Who doesn’t love Jack Sparrow, the fictional pirate who swaggers around asking for rum, makes indecent remarks to the women in his life, and uses a broken compass to guide his ship? Costume shops sell Sparrow wigs and hats, and his likeness has been added to Disney’s Pirates of the Caribbean ride. Plus, Jack Sparrow has endeared actor Johnny Depp to a whole new generation. Plus, let’s admit, Orlando Bloom is pretty easy on the eyes, too.
The dollar store has pirate play sets (and, in fact, play a prominent role in my Peeps show), and little kids dream of fighting pirates (or being pirates) as they play in their backyards. This romanticized view of pirates is a lovely one, but completely inaccurate. Reading a book like Under the Black Flag by David Cordingly allows those interested to gain a whole new perspective on piracy during its height in the 1600’s and 1700’s (even the 1800’s) before the British navy and other countries took control of coastal waters. However, far from being a thing of the past, piracy is still present in the world today, especially off the troubled coast of Somalia.
Take, for example, recent news about a French yacht being hijacked by Somalian pirates. Thirty-two passengers and crew (22 French, 10 Ukranians) are in the grip of about a dozen heavily armed pirates. As I write, the AP reports that the ship is being moved to the pirates’ lair, where the pirates will probably demand a ransom for the precious lives of the passengers (full story). Just last month, a Russian tug boat was overtaken by pirates who successfully received a $700,000 random for the six crew members. The instability of coastal Somalia is due to the instability of its government, which has been engaged in civil war. Piracy is alive and well in the waters off the African coast, and hopefully doesn’t spread to all seven seas.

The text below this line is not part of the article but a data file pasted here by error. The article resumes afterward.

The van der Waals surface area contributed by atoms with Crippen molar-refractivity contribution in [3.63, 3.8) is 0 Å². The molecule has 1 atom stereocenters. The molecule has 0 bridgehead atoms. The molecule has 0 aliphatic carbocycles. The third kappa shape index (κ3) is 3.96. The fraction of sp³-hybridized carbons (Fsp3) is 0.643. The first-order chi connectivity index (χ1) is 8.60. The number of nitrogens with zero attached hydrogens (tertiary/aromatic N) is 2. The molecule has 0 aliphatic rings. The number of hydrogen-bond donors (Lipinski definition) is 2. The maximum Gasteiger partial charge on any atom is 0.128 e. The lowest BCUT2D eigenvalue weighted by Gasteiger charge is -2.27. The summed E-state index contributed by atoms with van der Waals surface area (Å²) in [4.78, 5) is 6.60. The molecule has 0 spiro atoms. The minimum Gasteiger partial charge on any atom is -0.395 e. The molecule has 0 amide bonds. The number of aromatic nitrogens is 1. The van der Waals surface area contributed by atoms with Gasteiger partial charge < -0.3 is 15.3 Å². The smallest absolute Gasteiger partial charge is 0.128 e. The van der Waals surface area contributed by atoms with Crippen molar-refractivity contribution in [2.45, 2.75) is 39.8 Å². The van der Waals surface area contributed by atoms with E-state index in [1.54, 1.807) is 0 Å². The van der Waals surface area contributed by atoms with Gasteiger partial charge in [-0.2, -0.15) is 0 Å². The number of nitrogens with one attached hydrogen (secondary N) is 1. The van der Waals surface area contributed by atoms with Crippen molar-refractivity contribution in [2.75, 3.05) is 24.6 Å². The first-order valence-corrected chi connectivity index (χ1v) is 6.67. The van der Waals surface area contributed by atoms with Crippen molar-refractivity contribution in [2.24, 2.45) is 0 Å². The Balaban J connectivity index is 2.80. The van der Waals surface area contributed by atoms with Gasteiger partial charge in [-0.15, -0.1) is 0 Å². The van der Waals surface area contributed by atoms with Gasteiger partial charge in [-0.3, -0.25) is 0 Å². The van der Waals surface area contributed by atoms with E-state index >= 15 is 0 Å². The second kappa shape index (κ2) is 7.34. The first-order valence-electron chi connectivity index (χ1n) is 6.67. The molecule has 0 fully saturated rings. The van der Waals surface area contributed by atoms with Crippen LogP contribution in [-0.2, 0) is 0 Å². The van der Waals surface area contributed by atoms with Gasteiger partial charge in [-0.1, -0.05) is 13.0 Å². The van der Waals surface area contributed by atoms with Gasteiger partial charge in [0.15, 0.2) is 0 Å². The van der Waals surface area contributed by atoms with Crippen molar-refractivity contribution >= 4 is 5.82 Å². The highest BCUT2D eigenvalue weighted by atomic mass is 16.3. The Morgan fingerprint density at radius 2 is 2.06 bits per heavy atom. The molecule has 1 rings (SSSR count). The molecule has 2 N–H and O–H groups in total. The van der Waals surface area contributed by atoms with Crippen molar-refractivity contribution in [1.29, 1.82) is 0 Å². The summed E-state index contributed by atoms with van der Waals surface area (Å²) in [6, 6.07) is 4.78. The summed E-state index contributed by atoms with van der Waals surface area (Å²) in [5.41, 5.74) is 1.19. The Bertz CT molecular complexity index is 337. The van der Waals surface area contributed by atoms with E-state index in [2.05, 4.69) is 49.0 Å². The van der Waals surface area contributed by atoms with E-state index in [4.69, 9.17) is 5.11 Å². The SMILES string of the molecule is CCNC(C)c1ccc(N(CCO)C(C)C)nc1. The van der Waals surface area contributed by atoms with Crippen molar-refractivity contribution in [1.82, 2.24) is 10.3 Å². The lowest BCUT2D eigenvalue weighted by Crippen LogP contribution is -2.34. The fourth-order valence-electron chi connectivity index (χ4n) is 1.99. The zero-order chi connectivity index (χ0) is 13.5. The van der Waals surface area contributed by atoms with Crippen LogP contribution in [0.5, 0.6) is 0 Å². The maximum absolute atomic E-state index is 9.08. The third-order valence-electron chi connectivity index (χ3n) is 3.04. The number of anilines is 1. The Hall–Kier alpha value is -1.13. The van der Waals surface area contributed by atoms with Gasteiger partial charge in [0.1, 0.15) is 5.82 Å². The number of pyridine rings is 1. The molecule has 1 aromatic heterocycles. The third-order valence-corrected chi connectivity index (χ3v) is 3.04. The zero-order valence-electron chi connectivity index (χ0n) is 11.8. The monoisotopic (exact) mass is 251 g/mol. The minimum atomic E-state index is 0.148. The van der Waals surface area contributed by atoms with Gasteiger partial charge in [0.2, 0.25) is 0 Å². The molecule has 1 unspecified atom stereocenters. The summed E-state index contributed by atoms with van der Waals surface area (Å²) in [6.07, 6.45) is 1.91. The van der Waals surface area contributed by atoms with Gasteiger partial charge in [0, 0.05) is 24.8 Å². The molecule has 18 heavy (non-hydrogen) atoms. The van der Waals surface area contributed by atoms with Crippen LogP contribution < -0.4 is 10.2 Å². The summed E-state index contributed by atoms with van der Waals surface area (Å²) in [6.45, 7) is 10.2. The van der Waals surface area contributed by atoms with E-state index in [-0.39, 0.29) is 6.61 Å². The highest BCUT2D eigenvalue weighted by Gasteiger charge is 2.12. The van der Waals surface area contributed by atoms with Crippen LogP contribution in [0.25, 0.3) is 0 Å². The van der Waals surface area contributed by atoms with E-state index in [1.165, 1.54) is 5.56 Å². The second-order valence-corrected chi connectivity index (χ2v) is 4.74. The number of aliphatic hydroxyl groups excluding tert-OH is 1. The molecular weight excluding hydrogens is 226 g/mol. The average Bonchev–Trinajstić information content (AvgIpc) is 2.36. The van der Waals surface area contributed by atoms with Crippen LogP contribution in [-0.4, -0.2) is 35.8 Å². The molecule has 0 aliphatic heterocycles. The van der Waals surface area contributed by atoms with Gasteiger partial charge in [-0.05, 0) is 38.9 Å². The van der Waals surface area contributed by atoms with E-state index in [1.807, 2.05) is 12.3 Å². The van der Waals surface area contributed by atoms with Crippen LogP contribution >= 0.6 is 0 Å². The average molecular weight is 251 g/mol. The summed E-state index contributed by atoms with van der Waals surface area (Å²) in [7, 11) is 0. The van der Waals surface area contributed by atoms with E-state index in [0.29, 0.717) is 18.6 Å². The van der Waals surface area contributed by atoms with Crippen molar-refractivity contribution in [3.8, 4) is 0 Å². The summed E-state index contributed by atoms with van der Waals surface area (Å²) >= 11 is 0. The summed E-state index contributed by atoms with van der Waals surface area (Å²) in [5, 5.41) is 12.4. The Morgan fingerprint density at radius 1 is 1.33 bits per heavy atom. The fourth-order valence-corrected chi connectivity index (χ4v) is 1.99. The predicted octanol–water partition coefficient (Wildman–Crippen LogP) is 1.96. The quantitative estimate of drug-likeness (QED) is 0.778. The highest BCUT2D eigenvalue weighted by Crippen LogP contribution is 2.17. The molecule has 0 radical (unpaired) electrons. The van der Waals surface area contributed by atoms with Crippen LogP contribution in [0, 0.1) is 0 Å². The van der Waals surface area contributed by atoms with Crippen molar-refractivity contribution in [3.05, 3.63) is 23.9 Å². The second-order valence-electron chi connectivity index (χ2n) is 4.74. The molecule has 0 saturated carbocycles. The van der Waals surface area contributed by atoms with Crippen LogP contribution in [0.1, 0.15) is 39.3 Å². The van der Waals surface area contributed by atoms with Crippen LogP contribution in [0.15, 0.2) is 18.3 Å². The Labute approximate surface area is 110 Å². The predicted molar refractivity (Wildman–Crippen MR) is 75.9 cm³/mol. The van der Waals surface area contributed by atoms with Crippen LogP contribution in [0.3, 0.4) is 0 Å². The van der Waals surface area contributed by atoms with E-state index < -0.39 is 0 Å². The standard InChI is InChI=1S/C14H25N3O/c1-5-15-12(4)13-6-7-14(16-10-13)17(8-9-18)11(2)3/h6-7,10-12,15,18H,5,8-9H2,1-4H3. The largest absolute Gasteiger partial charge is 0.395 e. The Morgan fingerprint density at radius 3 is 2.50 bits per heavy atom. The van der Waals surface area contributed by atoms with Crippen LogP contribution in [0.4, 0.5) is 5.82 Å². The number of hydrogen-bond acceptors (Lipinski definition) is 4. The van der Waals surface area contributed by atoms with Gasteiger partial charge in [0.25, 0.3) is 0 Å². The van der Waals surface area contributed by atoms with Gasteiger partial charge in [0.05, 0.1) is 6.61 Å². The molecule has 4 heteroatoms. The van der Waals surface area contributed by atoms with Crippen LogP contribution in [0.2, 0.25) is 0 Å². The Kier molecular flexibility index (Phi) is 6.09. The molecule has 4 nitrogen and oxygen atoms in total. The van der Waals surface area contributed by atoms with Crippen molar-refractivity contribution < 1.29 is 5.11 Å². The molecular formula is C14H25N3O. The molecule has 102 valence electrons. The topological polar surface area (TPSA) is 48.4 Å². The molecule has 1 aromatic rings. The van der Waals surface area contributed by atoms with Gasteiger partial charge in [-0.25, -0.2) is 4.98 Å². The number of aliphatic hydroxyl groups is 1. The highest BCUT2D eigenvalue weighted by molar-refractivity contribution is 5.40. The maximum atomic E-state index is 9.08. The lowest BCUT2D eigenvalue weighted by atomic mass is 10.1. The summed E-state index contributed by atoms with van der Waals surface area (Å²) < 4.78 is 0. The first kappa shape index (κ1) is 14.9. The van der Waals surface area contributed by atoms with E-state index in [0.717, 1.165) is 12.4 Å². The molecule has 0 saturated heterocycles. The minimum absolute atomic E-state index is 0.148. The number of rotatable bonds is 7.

A group of modern pirates looking for trouble. Though their vessel is less than impressive, their amount of weaponry more than makes up for it.
As we conjure up images of “walking the plank” (an idea actually developed by playwright J.M. Barrie in “Peter Pan”) and buried treasure, let us remember that in real life pirates are terrorists (some in league with known terror organizations) murderers, rapist, thieves, and criminals. Though the fascination with pirates may never cease (nor should it–imagination is a great gift), let us remember those who are being victimized in pirate-infested waters and pray for their safe return.